On June 20, 2018 Degreed acquired Pathgather. The terms of the acquisition were not disclosed. All Pathgather employees are joining Degreed, creating a team of nearly 250 employees. This represents the merger of two companies present at the birth of the now-booming Learning Experience Platform (LEP) industry. Degreed and Pathgather have been direct competitors since the start. As a single entity, they are formidable with a client base of more than 200 organizations, with over 4 million licensed users and nearly $100 million in funding. From a learning science perspective, the marriage of psychology and brain science—Degreed is now stronger as well.
Degreed’s LEP platform uses a broad set of user data along with AI and machine learning to build individualized learning paths for each employee. The platform then recommends and pushes relevant content to the employees based on their wants and needs. Pathgather takes a similar approach, but has a more engaging, social, and collaborative user interface that is a hit with clients and engages a broader set of learning systems in the brain. Pathgather also incorporates behavioral “nudges” that provide input and feedback on the effectiveness of one’s learning. This enhances engagement and also leave the learner poised for behavior change. Finally, Pathgather brings a wealth of additional user data into the mix that allows the analytics and reporting team to drill deeper and provide more effective insights at the general, but also the specific level.
Degreed plans to take the best of both solutions as it moves forward as one entity. This includes plans to expand the quantity and increase the overall quality of learning content, to incorporate a more social and collaborative user interface, to continue to improve and fine-tune the AI and machine learning algorithms with the influx of new data, to enhance reporting capabilities, and to continue developing skill rating and certification technologies.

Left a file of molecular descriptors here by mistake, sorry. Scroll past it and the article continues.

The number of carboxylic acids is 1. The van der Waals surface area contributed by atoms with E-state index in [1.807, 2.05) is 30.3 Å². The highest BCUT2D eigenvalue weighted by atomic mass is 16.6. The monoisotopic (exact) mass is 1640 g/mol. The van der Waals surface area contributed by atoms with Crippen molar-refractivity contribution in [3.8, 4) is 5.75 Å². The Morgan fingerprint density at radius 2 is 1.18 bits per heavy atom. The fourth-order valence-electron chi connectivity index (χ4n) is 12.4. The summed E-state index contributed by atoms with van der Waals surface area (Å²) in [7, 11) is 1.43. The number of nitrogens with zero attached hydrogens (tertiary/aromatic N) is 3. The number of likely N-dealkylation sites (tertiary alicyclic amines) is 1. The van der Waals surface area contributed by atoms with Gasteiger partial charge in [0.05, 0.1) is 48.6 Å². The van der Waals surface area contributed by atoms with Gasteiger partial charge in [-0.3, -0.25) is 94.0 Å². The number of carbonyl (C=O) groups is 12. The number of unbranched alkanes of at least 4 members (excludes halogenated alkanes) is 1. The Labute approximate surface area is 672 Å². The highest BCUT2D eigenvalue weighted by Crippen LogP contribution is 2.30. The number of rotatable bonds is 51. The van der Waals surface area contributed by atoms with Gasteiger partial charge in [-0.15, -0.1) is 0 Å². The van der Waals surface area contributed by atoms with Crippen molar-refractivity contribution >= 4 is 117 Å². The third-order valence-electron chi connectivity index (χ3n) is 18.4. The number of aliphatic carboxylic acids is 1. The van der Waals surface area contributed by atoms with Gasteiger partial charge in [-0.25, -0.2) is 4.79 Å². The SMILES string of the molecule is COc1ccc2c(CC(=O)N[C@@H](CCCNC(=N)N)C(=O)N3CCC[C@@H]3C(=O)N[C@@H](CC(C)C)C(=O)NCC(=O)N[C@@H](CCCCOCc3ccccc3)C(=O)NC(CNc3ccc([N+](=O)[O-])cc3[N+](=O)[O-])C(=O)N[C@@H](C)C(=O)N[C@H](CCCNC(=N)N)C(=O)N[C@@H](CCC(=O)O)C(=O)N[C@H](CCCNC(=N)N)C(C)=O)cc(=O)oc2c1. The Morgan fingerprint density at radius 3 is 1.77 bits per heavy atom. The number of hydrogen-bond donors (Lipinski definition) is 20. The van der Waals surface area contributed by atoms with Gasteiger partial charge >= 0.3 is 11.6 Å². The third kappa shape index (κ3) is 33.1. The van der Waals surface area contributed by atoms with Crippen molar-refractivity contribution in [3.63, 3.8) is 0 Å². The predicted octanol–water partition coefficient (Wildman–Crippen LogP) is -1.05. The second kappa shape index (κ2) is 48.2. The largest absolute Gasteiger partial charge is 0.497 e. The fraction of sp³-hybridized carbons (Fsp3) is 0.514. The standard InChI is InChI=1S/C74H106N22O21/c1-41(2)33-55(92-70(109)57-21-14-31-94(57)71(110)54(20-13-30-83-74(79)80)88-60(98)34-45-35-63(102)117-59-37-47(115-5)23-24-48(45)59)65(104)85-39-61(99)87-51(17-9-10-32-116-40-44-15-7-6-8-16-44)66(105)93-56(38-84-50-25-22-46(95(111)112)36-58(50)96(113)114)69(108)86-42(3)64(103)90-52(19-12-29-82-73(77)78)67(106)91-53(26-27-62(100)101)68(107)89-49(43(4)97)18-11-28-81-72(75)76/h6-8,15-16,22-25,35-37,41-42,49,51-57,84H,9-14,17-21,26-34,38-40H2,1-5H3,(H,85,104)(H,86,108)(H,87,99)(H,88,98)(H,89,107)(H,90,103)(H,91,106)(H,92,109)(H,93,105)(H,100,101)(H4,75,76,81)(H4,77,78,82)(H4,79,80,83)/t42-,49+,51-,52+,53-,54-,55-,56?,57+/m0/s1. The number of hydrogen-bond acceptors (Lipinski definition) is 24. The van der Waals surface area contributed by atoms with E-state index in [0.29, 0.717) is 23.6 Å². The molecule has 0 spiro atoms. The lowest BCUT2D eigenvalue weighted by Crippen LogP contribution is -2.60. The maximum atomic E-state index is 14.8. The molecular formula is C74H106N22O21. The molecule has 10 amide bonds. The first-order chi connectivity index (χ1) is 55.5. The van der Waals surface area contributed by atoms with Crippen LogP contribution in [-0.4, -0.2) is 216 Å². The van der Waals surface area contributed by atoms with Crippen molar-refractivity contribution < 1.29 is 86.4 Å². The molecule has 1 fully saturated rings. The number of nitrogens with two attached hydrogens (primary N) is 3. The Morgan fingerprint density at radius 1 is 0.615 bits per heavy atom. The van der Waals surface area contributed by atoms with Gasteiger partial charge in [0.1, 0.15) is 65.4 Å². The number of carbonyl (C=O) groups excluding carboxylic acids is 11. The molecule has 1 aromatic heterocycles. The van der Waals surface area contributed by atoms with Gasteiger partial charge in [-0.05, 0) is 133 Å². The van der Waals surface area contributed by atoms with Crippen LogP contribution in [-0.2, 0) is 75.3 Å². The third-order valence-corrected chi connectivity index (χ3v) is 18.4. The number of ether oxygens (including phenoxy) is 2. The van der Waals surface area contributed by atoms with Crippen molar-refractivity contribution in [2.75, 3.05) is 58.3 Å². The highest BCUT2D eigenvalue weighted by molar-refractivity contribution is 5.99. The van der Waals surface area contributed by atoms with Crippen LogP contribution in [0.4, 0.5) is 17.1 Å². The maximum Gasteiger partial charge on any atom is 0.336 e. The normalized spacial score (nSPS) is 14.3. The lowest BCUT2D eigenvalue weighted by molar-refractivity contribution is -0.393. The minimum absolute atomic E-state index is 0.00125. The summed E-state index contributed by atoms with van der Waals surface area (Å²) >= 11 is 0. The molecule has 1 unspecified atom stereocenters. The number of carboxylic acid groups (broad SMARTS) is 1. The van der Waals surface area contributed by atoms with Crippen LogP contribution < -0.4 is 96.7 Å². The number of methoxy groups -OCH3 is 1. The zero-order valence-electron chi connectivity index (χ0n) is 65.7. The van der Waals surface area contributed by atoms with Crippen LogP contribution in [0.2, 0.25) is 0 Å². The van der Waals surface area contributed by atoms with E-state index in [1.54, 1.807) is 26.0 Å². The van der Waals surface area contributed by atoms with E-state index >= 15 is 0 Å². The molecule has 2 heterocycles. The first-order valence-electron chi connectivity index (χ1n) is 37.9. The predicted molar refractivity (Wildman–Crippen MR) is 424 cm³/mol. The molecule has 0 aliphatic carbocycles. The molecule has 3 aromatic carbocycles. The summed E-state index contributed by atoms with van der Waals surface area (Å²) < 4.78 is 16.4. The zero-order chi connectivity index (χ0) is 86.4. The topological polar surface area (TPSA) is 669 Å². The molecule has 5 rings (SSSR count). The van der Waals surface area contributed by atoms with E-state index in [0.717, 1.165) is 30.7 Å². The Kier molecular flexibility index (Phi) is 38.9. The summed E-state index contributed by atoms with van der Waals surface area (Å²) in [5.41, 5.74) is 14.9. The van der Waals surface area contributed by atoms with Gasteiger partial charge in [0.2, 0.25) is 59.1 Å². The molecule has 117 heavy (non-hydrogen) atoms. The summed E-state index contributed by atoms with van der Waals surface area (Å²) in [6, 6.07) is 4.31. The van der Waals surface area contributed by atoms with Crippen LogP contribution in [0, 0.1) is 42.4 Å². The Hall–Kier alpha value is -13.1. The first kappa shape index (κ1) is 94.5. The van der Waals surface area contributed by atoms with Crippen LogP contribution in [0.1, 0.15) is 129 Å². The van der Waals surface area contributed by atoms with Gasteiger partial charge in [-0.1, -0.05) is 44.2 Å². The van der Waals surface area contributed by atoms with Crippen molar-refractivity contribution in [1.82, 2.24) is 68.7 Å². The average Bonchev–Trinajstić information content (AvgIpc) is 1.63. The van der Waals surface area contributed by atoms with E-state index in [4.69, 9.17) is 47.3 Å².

The LEP Market is Exploding and Degreed Solidifies Its Role
Simply put, LEPs are the wave of the future, and that future is now. Although Learning Management Systems (LMS) still dominate, their market is growing at less than 5% whereas the LEP market share is growing at almost 200%. There are a number of reasons for the growth of LEPs and the decline of LMSs.
First, employees, but especially younger employees believe that they will hold multiple distinct jobs in their lives and want to continually expand their knowledge and skills base through access to high-quality learning tools. However, they want this learning to be seamless with their day-to-day workflow and lives and readily available on any device at any time. Employees want visually engaging, mobile-friendly interfaces, that are intelligent, social and collaborative. They want to easily search for answers and to have learning content pushed to them based on their preferences, job description, tasks to be completed, etc. They want the “Netflix for Learning”. Although employees are not experts on learning science and often their wants do not align with their needs, in this case, their demands align with some important aspects of enhanced learning. For example, engaging content and user interfaces lead to an approach motivational state. When the learning goal is to gain knowledge and to learn new facts, an approach motivation will often (but not always) focus attention, which improves processing in the cognitive skills learning system in the brain. In addition, easy search and 24/7 availability mean that learning can occur in context when the learner already has important information activated but needs to add a piece or two of critical information. Finally, having content pushed to the learner based on their preferences and job description leads to a feeling of empowerment and increased engagement, as well as more well-rounded and educated employees.